The court wrote that the agent ought to have inquired further into the sellers’ incomplete disclosure that the foundation issues had been resolved years earlier. Failing that, she should have urged the buyer to hire a home inspector or make the offer conditional on an inspection.

Having failed to protect the buyer made the real estate agent equally liable with the sellers for damages. The court awarded half of the $110,000 in damages against the sellers and half against the real estate agent. In addition, the buyer was awarded $25,000 in costs of the appeal against the sellers and a further $25,000 in costs against the real estate agent.

The costs of the 12-day trial have not yet been resolved by the parties, but could easily range well into the hundreds of thousands of dollars for all parties involved.

Although the outcome of this case may be viewed as being restricted to its particular facts, and it did not create any new duties of real estate agents, it does emphasize how easily an experienced real estate agent can be held responsible in damages for failing to verify a seller’s statements on the SPIS form.

The Scherbaks were found liable not because their knowledge of the condition of the property was incomplete, but because they failed to disclose their full knowledge of the condition of the house. They knew that there were serious structural problems but did not disclose these facts. 

At trial, the judge found as a fact that the agent had no reason to question the truth of the information provided by the Scherbaks about the foundation of the house. Normally appeal courts do not interfere with the findings of fact by a trial judge, but in a very rare move, the Court of Appeal said that the trial judge’s conclusion that the agent had no reason to doubt the owners’ representations was “clearly wrong.”

“I appreciate,” wrote Justice Epstein, “that the trial judge’s findings of fact attract considerable deference and ought not to be interfered with absent palpable and overriding error.”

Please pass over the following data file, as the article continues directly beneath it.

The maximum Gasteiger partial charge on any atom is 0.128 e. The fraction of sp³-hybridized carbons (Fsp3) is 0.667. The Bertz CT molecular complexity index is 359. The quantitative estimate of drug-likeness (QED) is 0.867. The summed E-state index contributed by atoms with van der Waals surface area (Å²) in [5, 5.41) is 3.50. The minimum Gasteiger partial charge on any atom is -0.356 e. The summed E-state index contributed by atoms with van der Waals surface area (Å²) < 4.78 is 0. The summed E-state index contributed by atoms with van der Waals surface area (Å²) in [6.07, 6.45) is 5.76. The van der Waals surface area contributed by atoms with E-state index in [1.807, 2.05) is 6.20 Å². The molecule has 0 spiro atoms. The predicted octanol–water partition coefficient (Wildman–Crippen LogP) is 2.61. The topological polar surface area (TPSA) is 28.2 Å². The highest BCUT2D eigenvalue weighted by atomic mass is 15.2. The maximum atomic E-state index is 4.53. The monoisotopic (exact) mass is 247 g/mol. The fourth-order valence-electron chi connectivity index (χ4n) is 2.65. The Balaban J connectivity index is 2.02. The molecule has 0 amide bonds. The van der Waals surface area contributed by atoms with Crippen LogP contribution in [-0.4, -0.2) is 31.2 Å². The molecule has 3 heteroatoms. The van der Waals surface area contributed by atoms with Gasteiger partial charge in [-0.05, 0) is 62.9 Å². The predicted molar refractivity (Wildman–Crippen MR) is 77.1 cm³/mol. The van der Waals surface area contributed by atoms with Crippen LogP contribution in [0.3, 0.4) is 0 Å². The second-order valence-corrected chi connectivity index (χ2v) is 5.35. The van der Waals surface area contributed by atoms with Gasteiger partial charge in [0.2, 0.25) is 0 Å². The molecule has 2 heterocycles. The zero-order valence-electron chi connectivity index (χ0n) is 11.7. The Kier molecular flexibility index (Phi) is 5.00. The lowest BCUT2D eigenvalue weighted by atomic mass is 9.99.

After reviewing the law on reversing findings of fact by a trial judge, Justice Epstein wrote, “The trial judge’s conclusion that Ms. Weddell had no reason to doubt the Scherbaks’ representations was ‘clearly wrong’. The only available inference is to the contrary. The circumstances were such that Ms. Weddell should have verified the accuracy of the Scherbaks’ representations about the house and she did not.”

Without actually defining the standard of care owed by a real estate agent in a case like this, the court ruled that Weddell and her company had failed to meet their obligations to their client.

In her written decision, Justice Epstein endorsed judicial comments in Alevizos v. Nirula, a 2003 Manitoba court of appeal decision, which stated that the use of SPIS forms:  “seems to present a ripe ground for litigation. Doubtless this is due in no small measure to the problems inherent in an informal ‘fill in the blank’ form which can have such serious legal consequences when problems subsequently develop in a real estate transaction. The wisdom of maintaining in use a form fraught with such inherent difficulties, exacerbated by the conflicting statements within the form concerning its purpose and effect, should be addressed by lawyers and real estate agents alike.”